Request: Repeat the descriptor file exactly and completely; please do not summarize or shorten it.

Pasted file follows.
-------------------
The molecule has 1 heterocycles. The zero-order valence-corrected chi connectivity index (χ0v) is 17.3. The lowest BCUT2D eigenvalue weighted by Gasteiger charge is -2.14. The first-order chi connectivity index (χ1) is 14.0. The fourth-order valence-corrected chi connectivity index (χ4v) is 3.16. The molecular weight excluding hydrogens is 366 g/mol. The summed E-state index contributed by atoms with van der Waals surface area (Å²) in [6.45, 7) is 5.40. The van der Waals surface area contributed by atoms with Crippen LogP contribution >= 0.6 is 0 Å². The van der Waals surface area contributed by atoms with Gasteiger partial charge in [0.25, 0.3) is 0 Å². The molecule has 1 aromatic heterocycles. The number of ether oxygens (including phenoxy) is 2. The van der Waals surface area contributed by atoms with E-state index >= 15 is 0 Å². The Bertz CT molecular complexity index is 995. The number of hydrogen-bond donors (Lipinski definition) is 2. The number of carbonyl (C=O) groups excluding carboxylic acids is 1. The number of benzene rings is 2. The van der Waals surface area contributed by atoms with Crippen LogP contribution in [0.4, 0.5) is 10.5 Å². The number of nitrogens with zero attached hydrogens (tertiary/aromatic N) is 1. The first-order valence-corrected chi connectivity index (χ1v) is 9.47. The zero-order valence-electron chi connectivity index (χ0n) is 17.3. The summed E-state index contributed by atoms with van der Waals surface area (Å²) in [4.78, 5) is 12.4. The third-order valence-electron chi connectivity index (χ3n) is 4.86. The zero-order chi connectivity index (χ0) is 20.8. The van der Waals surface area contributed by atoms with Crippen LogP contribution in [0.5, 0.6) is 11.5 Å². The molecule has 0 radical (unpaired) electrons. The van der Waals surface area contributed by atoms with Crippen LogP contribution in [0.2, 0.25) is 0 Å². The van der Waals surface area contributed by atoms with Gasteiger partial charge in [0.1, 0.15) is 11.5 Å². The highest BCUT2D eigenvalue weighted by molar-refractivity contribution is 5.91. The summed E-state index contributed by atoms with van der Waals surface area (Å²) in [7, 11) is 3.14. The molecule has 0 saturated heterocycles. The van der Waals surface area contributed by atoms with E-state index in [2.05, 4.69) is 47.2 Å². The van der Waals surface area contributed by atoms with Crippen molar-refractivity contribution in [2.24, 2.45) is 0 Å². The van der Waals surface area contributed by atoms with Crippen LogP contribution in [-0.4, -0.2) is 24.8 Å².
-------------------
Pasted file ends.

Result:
The molecule has 1 heterocycles. The zero-order valence-corrected chi connectivity index (χ0v) is 17.3. The lowest BCUT2D eigenvalue weighted by Gasteiger charge is -2.14. The first-order chi connectivity index (χ1) is 14.0. The fourth-order valence-corrected chi connectivity index (χ4v) is 3.16. The molecular weight excluding hydrogens is 366 g/mol. The summed E-state index contributed by atoms with van der Waals surface area (Å²) in [6.45, 7) is 5.40. The van der Waals surface area contributed by atoms with Crippen LogP contribution >= 0.6 is 0 Å². The van der Waals surface area contributed by atoms with Gasteiger partial charge in [0.25, 0.3) is 0 Å². The molecule has 1 aromatic heterocycles. The number of ether oxygens (including phenoxy) is 2. The van der Waals surface area contributed by atoms with E-state index >= 15 is 0 Å². The Bertz CT molecular complexity index is 995. The number of hydrogen-bond donors (Lipinski definition) is 2. The number of carbonyl (C=O) groups excluding carboxylic acids is 1. The number of benzene rings is 2. The van der Waals surface area contributed by atoms with Crippen LogP contribution in [0.4, 0.5) is 10.5 Å². The number of nitrogens with zero attached hydrogens (tertiary/aromatic N) is 1. The first-order valence-corrected chi connectivity index (χ1v) is 9.47. The zero-order valence-electron chi connectivity index (χ0n) is 17.3. The summed E-state index contributed by atoms with van der Waals surface area (Å²) in [4.78, 5) is 12.4. The third-order valence-electron chi connectivity index (χ3n) is 4.86. The zero-order chi connectivity index (χ0) is 20.8. The van der Waals surface area contributed by atoms with Crippen LogP contribution in [0.5, 0.6) is 11.5 Å². The molecule has 0 radical (unpaired) electrons. The van der Waals surface area contributed by atoms with Crippen LogP contribution in [0.2, 0.25) is 0 Å². The van der Waals surface area contributed by atoms with Gasteiger partial charge in [0.1, 0.15) is 11.5 Å². The highest BCUT2D eigenvalue weighted by molar-refractivity contribution is 5.91. The summed E-state index contributed by atoms with van der Waals surface area (Å²) in [7, 11) is 3.14. The molecule has 0 saturated heterocycles. The van der Waals surface area contributed by atoms with E-state index in [2.05, 4.69) is 47.2 Å². The van der Waals surface area contributed by atoms with Crippen molar-refractivity contribution in [2.24, 2.45) is 0 Å². The van der Waals surface area contributed by atoms with Crippen LogP contribution in [-0.4, -0.2) is 24.8 Å².